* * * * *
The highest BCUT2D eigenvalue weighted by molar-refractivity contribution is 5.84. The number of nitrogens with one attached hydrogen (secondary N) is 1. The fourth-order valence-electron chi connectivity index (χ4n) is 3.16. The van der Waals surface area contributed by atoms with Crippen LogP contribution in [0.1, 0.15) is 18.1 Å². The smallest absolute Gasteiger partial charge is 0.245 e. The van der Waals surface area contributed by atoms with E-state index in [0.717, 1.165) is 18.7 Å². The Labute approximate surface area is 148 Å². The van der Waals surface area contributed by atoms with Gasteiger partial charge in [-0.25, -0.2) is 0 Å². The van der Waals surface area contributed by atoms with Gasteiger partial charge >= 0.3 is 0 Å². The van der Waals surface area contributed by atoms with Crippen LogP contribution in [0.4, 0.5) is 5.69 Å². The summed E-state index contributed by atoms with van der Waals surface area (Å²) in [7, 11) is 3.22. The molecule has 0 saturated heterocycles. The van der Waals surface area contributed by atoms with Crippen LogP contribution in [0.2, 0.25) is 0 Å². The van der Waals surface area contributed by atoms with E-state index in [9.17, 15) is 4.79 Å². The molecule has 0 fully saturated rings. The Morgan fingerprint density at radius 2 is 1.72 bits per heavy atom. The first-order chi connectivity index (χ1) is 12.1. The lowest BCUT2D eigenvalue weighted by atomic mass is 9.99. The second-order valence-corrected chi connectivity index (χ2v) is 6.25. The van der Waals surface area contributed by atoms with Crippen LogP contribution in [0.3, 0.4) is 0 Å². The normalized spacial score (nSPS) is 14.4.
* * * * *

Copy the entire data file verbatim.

The highest BCUT2D eigenvalue weighted by molar-refractivity contribution is 5.84. The number of nitrogens with one attached hydrogen (secondary N) is 1. The fourth-order valence-electron chi connectivity index (χ4n) is 3.16. The van der Waals surface area contributed by atoms with Crippen LogP contribution in [0.1, 0.15) is 18.1 Å². The smallest absolute Gasteiger partial charge is 0.245 e. The van der Waals surface area contributed by atoms with E-state index in [0.717, 1.165) is 18.7 Å². The Labute approximate surface area is 148 Å². The van der Waals surface area contributed by atoms with Gasteiger partial charge in [-0.25, -0.2) is 0 Å². The van der Waals surface area contributed by atoms with Gasteiger partial charge >= 0.3 is 0 Å². The van der Waals surface area contributed by atoms with Crippen LogP contribution in [0.4, 0.5) is 5.69 Å². The summed E-state index contributed by atoms with van der Waals surface area (Å²) in [7, 11) is 3.22. The molecule has 0 saturated heterocycles. The van der Waals surface area contributed by atoms with Crippen LogP contribution in [0.2, 0.25) is 0 Å². The van der Waals surface area contributed by atoms with E-state index in [9.17, 15) is 4.79 Å². The molecule has 0 fully saturated rings. The Morgan fingerprint density at radius 2 is 1.72 bits per heavy atom. The first-order chi connectivity index (χ1) is 12.1. The lowest BCUT2D eigenvalue weighted by atomic mass is 9.99. The second-order valence-corrected chi connectivity index (χ2v) is 6.25. The van der Waals surface area contributed by atoms with Crippen LogP contribution in [0.3, 0.4) is 0 Å². The normalized spacial score (nSPS) is 14.4.